Search company, investor...



Other Investors | Alive

About Proteom

Avlar was founded in 1999 by Alan Goodman and Daniel Roach and manages Avlar Fund I and Avlar Fund II. Avlar has invested in eighteen companies across a range of sub-sectors of the bioscience industries. Ten are still private, two have been merged, three have been bought by public companies, two have been sold for cash and one is listed on the public markets. Prior to the formation of Avlar Messrs Roach and Goodman co-founded or seed financed nine life science companies. Seven of these were listed on recognized Stock Exchanges producing highly profitable realizations. These included Acambis, Chiroscience, Core, Salix and Oxford Biomedica.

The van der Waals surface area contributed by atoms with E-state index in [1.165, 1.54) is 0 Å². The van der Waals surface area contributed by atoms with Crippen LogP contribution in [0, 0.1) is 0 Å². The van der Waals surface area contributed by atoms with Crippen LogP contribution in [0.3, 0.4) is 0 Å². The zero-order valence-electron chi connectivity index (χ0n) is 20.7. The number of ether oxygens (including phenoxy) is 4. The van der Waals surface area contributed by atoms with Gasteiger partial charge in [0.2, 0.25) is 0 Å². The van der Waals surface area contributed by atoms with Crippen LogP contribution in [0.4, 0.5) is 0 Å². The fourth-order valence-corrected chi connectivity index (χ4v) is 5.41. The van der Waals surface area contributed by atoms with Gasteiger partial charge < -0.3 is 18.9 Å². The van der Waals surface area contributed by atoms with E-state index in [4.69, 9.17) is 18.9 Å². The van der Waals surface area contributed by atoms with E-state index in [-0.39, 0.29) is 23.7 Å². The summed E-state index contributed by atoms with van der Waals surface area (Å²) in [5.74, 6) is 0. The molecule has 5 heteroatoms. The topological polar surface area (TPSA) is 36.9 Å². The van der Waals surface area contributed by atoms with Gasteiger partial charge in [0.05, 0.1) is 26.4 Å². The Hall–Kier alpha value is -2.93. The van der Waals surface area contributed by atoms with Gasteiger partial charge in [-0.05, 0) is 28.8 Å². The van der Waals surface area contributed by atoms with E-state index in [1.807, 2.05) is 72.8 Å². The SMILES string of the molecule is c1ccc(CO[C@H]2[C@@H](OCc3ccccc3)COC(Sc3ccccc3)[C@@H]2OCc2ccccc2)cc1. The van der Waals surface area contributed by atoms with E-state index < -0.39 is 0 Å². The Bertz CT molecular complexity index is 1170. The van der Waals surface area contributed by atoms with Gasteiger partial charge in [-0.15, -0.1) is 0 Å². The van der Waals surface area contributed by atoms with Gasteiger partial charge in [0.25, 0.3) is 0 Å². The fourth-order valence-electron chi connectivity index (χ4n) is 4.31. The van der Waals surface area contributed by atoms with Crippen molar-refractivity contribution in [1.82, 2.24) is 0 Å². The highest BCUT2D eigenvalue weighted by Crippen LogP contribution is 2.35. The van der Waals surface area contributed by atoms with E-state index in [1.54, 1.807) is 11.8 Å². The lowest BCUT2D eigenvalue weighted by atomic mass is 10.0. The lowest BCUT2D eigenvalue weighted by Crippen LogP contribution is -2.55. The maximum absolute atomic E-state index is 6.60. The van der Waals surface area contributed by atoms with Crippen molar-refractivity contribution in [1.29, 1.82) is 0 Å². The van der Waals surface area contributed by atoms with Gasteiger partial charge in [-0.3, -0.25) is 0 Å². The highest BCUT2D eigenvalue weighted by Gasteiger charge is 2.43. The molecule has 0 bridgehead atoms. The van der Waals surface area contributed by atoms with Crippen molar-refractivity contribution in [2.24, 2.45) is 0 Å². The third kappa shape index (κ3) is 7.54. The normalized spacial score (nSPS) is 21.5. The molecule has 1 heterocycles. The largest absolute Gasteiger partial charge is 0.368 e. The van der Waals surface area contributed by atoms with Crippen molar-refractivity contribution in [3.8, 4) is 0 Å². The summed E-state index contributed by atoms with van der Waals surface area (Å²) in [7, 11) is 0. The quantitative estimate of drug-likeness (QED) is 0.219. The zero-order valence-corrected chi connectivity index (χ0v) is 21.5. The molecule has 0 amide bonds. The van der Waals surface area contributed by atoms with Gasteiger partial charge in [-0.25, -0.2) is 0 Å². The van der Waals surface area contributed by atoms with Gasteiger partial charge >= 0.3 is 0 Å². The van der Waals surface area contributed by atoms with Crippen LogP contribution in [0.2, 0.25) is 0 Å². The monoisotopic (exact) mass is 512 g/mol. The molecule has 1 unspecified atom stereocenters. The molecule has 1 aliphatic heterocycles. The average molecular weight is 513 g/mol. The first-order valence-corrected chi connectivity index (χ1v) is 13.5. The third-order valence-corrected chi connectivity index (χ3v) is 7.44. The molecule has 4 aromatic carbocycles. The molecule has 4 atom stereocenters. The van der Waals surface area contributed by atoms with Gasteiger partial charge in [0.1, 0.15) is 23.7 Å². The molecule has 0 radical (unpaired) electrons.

Headquarters Location

Highfield Court Church Lane Madingley

CB23 8AG,

Missing: Proteom's Product Demo & Case Studies

Promote your product offering to tech buyers.

Reach 1000s of buyers who use CB Insights to identify vendors, demo products, and make purchasing decisions.

Missing: Proteom's Product & Differentiators

Don’t let your products get skipped. Buyers use our vendor rankings to shortlist companies and drive requests for proposals (RFPs).

Latest Proteom News

Global view of human protein glycosylation pathways and functions

Oct 21, 2020